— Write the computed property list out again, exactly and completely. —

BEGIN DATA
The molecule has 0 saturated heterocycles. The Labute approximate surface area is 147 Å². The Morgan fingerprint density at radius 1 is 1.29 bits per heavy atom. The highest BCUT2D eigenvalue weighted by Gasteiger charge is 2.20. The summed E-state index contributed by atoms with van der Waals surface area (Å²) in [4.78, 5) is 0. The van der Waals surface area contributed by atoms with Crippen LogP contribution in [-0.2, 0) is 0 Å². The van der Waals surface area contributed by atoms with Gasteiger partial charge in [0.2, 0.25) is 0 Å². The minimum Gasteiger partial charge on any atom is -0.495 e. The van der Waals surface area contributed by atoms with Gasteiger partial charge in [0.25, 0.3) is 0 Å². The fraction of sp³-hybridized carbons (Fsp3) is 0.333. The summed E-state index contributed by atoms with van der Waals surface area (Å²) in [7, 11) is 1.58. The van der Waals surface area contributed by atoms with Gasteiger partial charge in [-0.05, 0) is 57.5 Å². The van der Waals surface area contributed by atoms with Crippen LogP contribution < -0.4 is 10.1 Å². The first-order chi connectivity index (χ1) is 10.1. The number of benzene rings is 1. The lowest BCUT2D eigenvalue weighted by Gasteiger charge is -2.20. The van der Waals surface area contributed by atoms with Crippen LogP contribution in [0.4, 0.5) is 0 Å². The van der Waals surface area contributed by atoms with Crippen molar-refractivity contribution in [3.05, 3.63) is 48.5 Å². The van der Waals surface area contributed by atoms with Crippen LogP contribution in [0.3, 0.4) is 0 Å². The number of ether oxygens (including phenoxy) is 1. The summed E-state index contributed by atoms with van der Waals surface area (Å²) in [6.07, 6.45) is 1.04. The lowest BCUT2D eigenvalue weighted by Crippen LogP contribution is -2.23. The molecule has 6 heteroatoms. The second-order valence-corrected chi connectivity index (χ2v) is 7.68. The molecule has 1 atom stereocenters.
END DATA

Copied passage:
The molecule has 0 saturated heterocycles. The Labute approximate surface area is 147 Å². The Morgan fingerprint density at radius 1 is 1.29 bits per heavy atom. The highest BCUT2D eigenvalue weighted by Gasteiger charge is 2.20. The summed E-state index contributed by atoms with van der Waals surface area (Å²) in [4.78, 5) is 0. The van der Waals surface area contributed by atoms with Crippen LogP contribution in [-0.2, 0) is 0 Å². The van der Waals surface area contributed by atoms with Gasteiger partial charge in [0.2, 0.25) is 0 Å². The minimum Gasteiger partial charge on any atom is -0.495 e. The van der Waals surface area contributed by atoms with Gasteiger partial charge in [0.25, 0.3) is 0 Å². The fraction of sp³-hybridized carbons (Fsp3) is 0.333. The summed E-state index contributed by atoms with van der Waals surface area (Å²) in [7, 11) is 1.58. The van der Waals surface area contributed by atoms with Gasteiger partial charge in [-0.05, 0) is 57.5 Å². The van der Waals surface area contributed by atoms with Crippen LogP contribution < -0.4 is 10.1 Å². The first-order chi connectivity index (χ1) is 10.1. The number of benzene rings is 1. The lowest BCUT2D eigenvalue weighted by Gasteiger charge is -2.20. The van der Waals surface area contributed by atoms with Crippen LogP contribution in [0.4, 0.5) is 0 Å². The van der Waals surface area contributed by atoms with Crippen molar-refractivity contribution in [3.05, 3.63) is 48.5 Å². The van der Waals surface area contributed by atoms with Crippen LogP contribution in [0.3, 0.4) is 0 Å². The number of ether oxygens (including phenoxy) is 1. The summed E-state index contributed by atoms with van der Waals surface area (Å²) in [6.07, 6.45) is 1.04. The lowest BCUT2D eigenvalue weighted by Crippen LogP contribution is -2.23. The molecule has 6 heteroatoms. The second-order valence-corrected chi connectivity index (χ2v) is 7.68. The molecule has 1 atom stereocenters.